Images of oil-soaked birds and soiled beaches, combined with a general mistrust of industry and government, are making it hard for a skeptical public to believe there won’t be serious health effects from the devastating spill in the Gulf of Mexico.
For nearly seven weeks, local and national health officials have stressed that most medical risks likely will be mild and confined to workers exposed to oil and chemical dispersants at the source of the Deepwater Horizon disaster.
“The human toxicity of oil, it’s pretty low,” said LuAnn White, a toxicologist and director of the Tulane Center for Applied Environmental Health in New Orleans, La. “It looks awful, it’s coating the birds, but the toxicity of those compounds is very low.”
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So far, that seems to be true. More than 20,000 workers have sent to the site, but relatively few have reported illnesses, including up to 11 who were said to be treated and released at a hospital in the past week with flu-like symptoms.
About 70 people in five Gulf Coast states have reported to poison control centers health issues they think are from exposures to the oil spill, with common symptoms including throat irritation, headaches, nausea, cough and dizziness, officials said. About 60 people have reported spill-related exposure complaints to the Louisiana Department of Health and Hospitals, said spokeswoman Lisa Faust.
An msnbc.com poll of about 550 emergency room doctors in Louisiana, Mississippi and Florida turned up one doctor who had seen a few patients with possible spill-related illnesses, none serious, mostly generalized malaise.
It's not clear whether the reported illnesses are actually related to the spill, whether they're related to environmental factors such as heat or fatigue, or something else entirely.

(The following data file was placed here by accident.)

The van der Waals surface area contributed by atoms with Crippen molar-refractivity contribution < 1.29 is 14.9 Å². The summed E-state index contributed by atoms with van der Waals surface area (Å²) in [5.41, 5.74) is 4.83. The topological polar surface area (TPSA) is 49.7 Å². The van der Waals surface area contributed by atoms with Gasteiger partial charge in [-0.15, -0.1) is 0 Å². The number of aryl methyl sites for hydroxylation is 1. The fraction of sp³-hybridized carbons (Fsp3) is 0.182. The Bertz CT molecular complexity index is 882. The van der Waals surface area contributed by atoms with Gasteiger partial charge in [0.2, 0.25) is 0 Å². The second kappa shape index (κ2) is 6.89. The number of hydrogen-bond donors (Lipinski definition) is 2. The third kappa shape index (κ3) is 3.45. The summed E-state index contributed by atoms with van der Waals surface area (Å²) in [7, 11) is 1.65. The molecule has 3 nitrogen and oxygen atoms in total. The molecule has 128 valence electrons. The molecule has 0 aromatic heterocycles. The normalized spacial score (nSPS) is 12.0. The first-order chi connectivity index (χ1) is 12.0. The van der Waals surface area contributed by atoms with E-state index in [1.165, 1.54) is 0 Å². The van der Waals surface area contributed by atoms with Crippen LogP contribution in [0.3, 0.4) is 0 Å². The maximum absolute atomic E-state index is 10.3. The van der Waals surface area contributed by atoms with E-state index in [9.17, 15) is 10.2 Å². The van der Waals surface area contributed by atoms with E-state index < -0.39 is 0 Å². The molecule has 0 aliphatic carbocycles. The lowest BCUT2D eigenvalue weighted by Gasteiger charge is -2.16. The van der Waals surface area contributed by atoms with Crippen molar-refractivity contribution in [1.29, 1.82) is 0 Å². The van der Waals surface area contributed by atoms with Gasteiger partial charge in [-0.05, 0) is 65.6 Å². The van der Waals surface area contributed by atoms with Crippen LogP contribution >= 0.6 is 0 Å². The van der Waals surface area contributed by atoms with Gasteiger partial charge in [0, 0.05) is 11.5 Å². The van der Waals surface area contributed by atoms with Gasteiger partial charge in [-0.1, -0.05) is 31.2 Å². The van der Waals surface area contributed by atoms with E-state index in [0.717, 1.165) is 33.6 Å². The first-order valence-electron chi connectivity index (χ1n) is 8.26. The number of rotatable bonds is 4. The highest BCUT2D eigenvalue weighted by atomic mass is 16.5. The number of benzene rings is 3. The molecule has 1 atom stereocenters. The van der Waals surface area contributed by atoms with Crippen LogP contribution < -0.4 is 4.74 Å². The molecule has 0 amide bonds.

Little danger from tarballs, CDC says
Last week, the federal Centers for Disease Control and Prevention said that tarballs now washing up on Florida beaches pose little danger and that exposure to small amounts of oil and dispersants is not harmful.
Still, that has done little to soothe worries among people who scoff at reports they believe downplay the seriousness of short- and long-term health effects.
“Yeah, the water isn’t toxic. Just like the land at the Nevada Test Site isn’t toxic either,” one reader posted on an msnbc.com discussion thread. “When [will] they stop all the lying? Shame on the government and BP. My honest advice is don’t swim.”
“You just keep on believing that garbage,” wrote another reader. “Ask the dying pelicans, porpoises and marine life.”
Part of the problem is the magnitude of the disaster, said White. So far, the deep-sea well has spewed roughly between 22 million and 48 million gallons of oil, according to government estimates. More than 2,700 vessels have responded to the scene and more than 1 million gallons of dispersants have been used to break up the leaks.
Then there are the heartbreaking images of oil-drenched animals.
“You respond to what you can see, to what you can smell and to the fear,” White said. “[People] think it must be poison because it looks so bad.”
There is logical reason to be concerned. Crude oil contains a mix of compounds hazardous to human health, including benzenes, which are known cancer-causing agents, and hydrocarbons, which have been linked to problems ranging from headaches to respiratory distress. Sweet crude is ranked as a 2, a moderate hazard, on the Hazardous Materials Identification System toxicity scale of 0 to 4, in which 4 is worst.
Corexit 9500, a dispersant being used in such vast amounts, is rated as a 1 on the HMIS scale, or a slight hazard, according to the product's Material Safety Data Sheet, which warns against contact with eyes, skin or lungs.
Critics such as the coalition Safer Chemicals, Healthy Families charge that the dispersants have not been adequately tested and that the ingredients in the products have not been fully disclosed, obscuring potential health problems.